Arts

Stage Review

Love, war, and homophobia in New Rep’s ‘Cardboard Piano’

From left: Marge Dunn, Marc Pierre, and Rachel Cognata in “Cardboard Piano.”
Andrew Brilliant/Brilliant Pictures
From left: Marge Dunn, Marc Pierre, and Rachel Cognata in “Cardboard Piano.”

WATERTOWN — “I am a very bad soul,’’ laments a runaway Ugandan child soldier named Pika in Hansol Jung’s “Cardboard Piano,’’ now at New Repertory Theatre. “I do not know how to fix my soul.’’

Pika’s anguish and confusion are understandable. Though only 13, he has seen and done terrible things, and terrible things have been done to him. After Pika (Marc Pierre) flees the ranks of a rebel army, he finds refuge in a church occupied by a pair of 16-year-old girls, Adiel (Rachel Cognata) and Chris (Marge Dunn). Deeply in love, the girls have just exchanged marriage vows in a tender private ceremony.

In doing so, they have each transgressed against the beliefs of the deeply conservative cultures they come from. Adiel is a resident of the township in Northern Uganda where the church is located, while Chris is the white daughter of an American missionary. The small, nondescript church where they profess their love for each other is dominated by a large, scuffed crucifix (the set design is by Jon Savage). Touched by the plight of Pika, who is being hunted by a gun-toting soldier (Michael Ofori), the girls offer the youth their assistance.

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As matters escalate, tragedy strikes, leaving more than one soul broken in “Cardboard Piano,’’ which is directed at New Rep in its New England premiere by Benny Sato Ambush.

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Although hobbled by a slow start, a couple of other static stretches, and a plot contrivance or two, “Cardboard Piano’’ still manages to achieve a potent resonance, due in no small part to the fact that the play focuses so intently, and laudably, on the destructive impact and lingering wounds caused by homophobia.

Playwright Jung, who is from South Korea, has crafted a story that illustrates how bigoted attitudes, once instilled in the young, can function as weapons every bit as devastating as rifles, tearing through the social fabric and causing incalculable collateral damage. Astutely, she shows how that damage can capsize the lives of those who hold such attitudes as well as those who suffer from their consequences.

Act One of “Cardboard Piano’’ takes place on New Year’s Eve in 1999, just on the verge of the new millennium, with Adiel and Chris suffused with the hope of youth and new beginnings. But it is also a time when Northern Uganda is wracked by civil war, and love is not enough to escape its convulsions. (The army Pika has fled is not named, but its brutal tactics and the youth’s religious absolutism suggest it is modeled on Joseph Kony and the Lord’s Resistance Army.)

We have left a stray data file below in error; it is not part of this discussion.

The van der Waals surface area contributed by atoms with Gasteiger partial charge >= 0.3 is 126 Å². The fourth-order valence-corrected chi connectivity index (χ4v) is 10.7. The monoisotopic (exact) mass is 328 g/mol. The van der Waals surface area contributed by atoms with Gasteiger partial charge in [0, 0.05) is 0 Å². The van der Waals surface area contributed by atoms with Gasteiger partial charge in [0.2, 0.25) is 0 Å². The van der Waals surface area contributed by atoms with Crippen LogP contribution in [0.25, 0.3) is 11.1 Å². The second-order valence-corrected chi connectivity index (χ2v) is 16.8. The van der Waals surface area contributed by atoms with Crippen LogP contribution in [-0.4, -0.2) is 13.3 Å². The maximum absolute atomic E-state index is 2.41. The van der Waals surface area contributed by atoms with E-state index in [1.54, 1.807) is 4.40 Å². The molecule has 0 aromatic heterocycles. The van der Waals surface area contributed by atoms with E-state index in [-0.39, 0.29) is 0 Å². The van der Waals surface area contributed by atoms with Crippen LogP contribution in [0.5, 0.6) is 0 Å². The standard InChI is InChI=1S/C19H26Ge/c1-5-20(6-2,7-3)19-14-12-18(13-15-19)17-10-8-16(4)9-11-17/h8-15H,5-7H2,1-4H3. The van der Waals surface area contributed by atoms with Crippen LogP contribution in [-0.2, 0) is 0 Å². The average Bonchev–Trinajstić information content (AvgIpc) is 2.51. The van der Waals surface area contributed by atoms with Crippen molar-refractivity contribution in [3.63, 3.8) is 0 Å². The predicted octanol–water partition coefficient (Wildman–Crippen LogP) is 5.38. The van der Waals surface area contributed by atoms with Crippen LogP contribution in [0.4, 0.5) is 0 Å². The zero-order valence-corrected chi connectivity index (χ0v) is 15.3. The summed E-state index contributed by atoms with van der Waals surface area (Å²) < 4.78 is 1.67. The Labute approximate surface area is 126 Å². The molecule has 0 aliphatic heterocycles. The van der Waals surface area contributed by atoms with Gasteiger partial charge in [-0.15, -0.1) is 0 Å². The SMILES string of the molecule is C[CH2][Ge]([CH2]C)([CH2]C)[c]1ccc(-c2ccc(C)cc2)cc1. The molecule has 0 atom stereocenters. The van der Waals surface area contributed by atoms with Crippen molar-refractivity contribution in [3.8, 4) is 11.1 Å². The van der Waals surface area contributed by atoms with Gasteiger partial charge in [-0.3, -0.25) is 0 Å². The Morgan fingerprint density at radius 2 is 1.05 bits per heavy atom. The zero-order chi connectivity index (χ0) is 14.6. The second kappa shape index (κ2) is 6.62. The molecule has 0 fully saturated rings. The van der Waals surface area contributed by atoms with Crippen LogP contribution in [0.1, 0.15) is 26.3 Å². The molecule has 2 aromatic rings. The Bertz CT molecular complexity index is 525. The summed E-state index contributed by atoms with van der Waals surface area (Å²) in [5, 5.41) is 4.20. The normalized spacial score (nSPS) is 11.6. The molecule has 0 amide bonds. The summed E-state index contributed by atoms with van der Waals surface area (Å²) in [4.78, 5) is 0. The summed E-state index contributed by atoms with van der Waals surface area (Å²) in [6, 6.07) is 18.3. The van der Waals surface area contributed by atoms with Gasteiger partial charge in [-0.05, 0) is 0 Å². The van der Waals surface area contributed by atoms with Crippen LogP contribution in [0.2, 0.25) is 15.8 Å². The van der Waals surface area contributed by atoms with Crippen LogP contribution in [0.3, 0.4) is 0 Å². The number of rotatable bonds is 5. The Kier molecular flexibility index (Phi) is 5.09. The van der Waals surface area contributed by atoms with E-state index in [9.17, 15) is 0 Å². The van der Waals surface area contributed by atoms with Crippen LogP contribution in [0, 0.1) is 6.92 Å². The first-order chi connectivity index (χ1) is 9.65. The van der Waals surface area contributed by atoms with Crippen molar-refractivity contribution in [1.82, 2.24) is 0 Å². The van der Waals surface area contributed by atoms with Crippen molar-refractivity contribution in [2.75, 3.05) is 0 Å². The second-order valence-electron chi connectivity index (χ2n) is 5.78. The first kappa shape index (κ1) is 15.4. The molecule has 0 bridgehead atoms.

Act Two leaps forward in time to 2014, when a pastor named Paul (Ofori) is celebrating a joyful wedding anniversary with his wife, Ruth (Cognata), playfully bantering with her in the same church where Act One unfolded. Eventually, a young gay man named Francis (Pierre) shows up, preceded by another person whose identity won’t be revealed here, and the connection between the two halves of “Cardboard Piano’’ slowly and wrenchingly comes into view.

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Though it must be said that the adult actors don’t really seem like teenagers in Act One, the performances are otherwise strong across the board. Cognata brings a subtly elusive quality to her portrayal of Adiel and an empathetic warmth to Ruth, a woman whose love for her husband is tested in ways she never could have imagined. A graduate of the Boston Arts Academy and Tufts University, Cognata further builds on an impressive track record that includes her performances in Company One Theatre’s “Hype Man: a break beat play’’ (2018) as a beat maker who joins a hip-hop group and in “Really’’ (2017) as a photographer trying to get at the truth of a boyfriend who is no longer in the picture.

Pierre skillfully captures the desperate, lost quality of young Pika, while Ofori, who is originally from Ghana and appeared in New Rep’s 2018 production of Athol Fugard’s “Statements After an Arrest Under the Immorality Act,’’ conveys the rigidity, torment, and psychological complexity of pastor Paul. As Chris, Dunn impressively shifts among emotional registers, from happiness to fear to anger to the grief of one weighed down by the knowledge that some damaged souls cannot be repaired.

CARDBOARD PIANO

Play by Hansol Jung. Directed by Benny Sato Ambush. Presented by New Repertory Theatre. At MainStage Theater, Mosesian Center for the Arts, Watertown. Through April 14. Tickets $25-$67, 617-923-8487, www.newrep.org

Don Aucoin can be reached at aucoin@globe.com. Follow him on Twitter @GlobeAucoin.